The new 7000 cars are being delivered to metro and replacing the 30 year old cars first.
More precisely, 38-year-old cars. WMATA took delivery of the 1000 series in 1976 -- which was closer to WWII than to today.
One can whine and wax poetic all one wants, but since we don't have a good archival format, the practical solution today is continual refresh of data: periodically copying data to fresh, and technologically up-to-date media. It's not sexy, but it does address three of the four points at the end of the linked piece (end-to-end data integrity, format migration and secondary media formats). The unaddressed point, access audit trails, makes no sense given the premise stated at the beginning of the piece that "No matter what anyone tells you, there is data that does not need to be on primary storage".
Yes, this is expensive. Yes, it would be nicer (cheaper) if a one-time single format could address the archive problem.
P.S. There is also this gem from the piece:
creation of a collision-proof hash
Of course the whole point of a hash is a mapping from a high-cardinality space to a low-cardinality space, and thus collisions are always a possibility. Collisions are minimized when a good hashing function uniformly distributes the resulting hashes, but given a large enough collection of source documents (no more are needed than the cardinality of the hash space), collisions will occur.
A video streaming provider other than Netflix also relies on Silverlight, and I was able to get it to work using Pipelight (couldn't get Moonlight to work), and only on SUSE (couldn't get CentOS or Ubuntu to work).
It's a strawman argument, lacking an understanding of what actual science and the scientific process is.
And yet it is a common misunderstanding about the scientific method, namely:
"If it can't be proven by the scientific method, it must not be true."
This misunderstanding is false because there are things that are true that we know from outside the scientific method, namely by reason (e.g. Calculus and other philosophy of math) and by faith (religion).
The grandparent comment asks "show me the Spockists". To which I answer, show me where in public school curriculum the scientific method is explained and its relationship to philosophy, religion and truth (or even just philosophy and math, to keep things secular).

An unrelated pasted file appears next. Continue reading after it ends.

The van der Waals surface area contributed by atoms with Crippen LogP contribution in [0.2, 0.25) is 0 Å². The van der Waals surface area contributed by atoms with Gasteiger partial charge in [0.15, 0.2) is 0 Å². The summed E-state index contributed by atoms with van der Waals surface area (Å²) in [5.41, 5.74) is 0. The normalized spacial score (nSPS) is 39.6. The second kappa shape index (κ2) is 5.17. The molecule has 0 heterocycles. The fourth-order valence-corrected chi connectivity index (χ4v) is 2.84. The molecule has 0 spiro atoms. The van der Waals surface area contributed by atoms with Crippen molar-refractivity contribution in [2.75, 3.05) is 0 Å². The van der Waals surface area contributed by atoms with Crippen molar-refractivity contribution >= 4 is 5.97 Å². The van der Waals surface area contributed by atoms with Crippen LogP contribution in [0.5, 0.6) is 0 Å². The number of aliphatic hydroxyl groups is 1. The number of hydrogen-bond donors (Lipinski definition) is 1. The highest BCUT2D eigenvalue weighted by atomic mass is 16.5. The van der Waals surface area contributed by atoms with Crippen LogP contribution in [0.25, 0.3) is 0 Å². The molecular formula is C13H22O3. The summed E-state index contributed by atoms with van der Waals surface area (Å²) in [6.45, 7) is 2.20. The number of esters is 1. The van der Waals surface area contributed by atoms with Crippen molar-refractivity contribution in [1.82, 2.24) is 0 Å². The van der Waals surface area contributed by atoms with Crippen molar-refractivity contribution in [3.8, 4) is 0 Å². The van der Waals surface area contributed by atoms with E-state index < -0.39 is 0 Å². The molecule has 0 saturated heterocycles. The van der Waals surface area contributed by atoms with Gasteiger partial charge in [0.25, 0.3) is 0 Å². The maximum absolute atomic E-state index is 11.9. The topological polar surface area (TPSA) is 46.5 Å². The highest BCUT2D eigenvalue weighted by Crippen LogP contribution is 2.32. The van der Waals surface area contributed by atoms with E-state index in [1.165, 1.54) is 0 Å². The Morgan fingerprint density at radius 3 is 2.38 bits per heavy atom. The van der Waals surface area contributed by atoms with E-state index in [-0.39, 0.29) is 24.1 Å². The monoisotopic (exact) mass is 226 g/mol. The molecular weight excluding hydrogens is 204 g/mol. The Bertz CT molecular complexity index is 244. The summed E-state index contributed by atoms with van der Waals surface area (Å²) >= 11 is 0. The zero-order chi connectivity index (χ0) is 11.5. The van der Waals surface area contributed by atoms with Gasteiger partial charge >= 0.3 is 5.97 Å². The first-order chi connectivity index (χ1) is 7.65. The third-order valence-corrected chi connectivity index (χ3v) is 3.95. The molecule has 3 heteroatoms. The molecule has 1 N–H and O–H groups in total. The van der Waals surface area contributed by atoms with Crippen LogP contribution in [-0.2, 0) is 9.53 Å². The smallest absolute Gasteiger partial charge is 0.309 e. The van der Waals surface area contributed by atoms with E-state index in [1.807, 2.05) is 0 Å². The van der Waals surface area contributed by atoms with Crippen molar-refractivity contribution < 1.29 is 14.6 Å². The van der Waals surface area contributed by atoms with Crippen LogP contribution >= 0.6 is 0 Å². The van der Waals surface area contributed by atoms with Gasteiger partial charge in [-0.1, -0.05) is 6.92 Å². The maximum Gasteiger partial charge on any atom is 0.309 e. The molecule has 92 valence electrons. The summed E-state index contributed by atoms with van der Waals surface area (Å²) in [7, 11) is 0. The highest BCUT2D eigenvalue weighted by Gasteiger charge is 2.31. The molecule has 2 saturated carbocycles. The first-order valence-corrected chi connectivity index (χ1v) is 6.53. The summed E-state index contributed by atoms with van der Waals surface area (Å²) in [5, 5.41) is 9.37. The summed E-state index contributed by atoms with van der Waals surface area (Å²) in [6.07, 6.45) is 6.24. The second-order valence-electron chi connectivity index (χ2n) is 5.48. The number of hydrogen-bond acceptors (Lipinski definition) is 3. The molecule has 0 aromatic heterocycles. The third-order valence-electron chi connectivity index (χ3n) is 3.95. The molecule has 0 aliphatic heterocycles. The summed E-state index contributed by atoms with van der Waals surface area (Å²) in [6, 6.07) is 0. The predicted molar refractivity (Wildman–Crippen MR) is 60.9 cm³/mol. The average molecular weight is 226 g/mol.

I travel a huge amount for work, and I am required to select the cheapest available option (within a window)
Three letters: ADA
Four more letters: OSHA
The $20 for Economy Plus is a "reasonable accommodation." However, if you're able to use frequent flier miles earned on the job to obtain Economy Plus, your case is much weaker.
IANAL, nor have I tried this yet (because I've never had an employer decline my initial polite request).
Tonya Harding got three years probation for bopping Nancy on the knee, and so should anyone who lowers their seat onto my knee.
(And any flight attendant who allows it is an accomplice, and any airline executive who allows it is negligent.)
From the linked piece:
In hindsight, his remark was a clear sign that the marketing hype around "big data" had peaked.
This is true, and it provides the context missing from TFS: "Big Data" is over as a marketing term. But as technological term and as far as actual implementation, it is the status quo and forevermore will be.
From a technological perspective, "Big Data" has a simple definition: more data than can be stored on a single machine. And this need will only grow as hard drives and maybe even SSDs plateau while of course enterprise data only grows.
Indeed, TFA itself states (that TFS omitted):
A particularly hot sector has matured around Hadoop, an open-source analytics software platform. Many tech companies are writing software to make Hadoop industrial strength and integrate it with new and existing types of databases.
So, from TFA itself: Hadoop is hot, but the term "Big Data" is not.
Much that is taught in CS today I had to learn on my own because it hadn't matured enough yet to be incorporated into CS programs: multi-threading, unit testing, OOP, SQL, data mining, all of the web technologies, etc.
But perhaps today's graduates will be complaining ten years hence how new graduates just rely on quantum computing searches and don't know anything about pruning search trees.
Seriously, though, to the point, I'd be more leery of those who graduated ten years ago and had not kept up their skills as opposed to those who graduated recently and did not learn skills from ten years ago.
Should be no surprise to anyone who's every played a videogame: he's in "flow" mode.
Which raises the question: how is this news for nerds?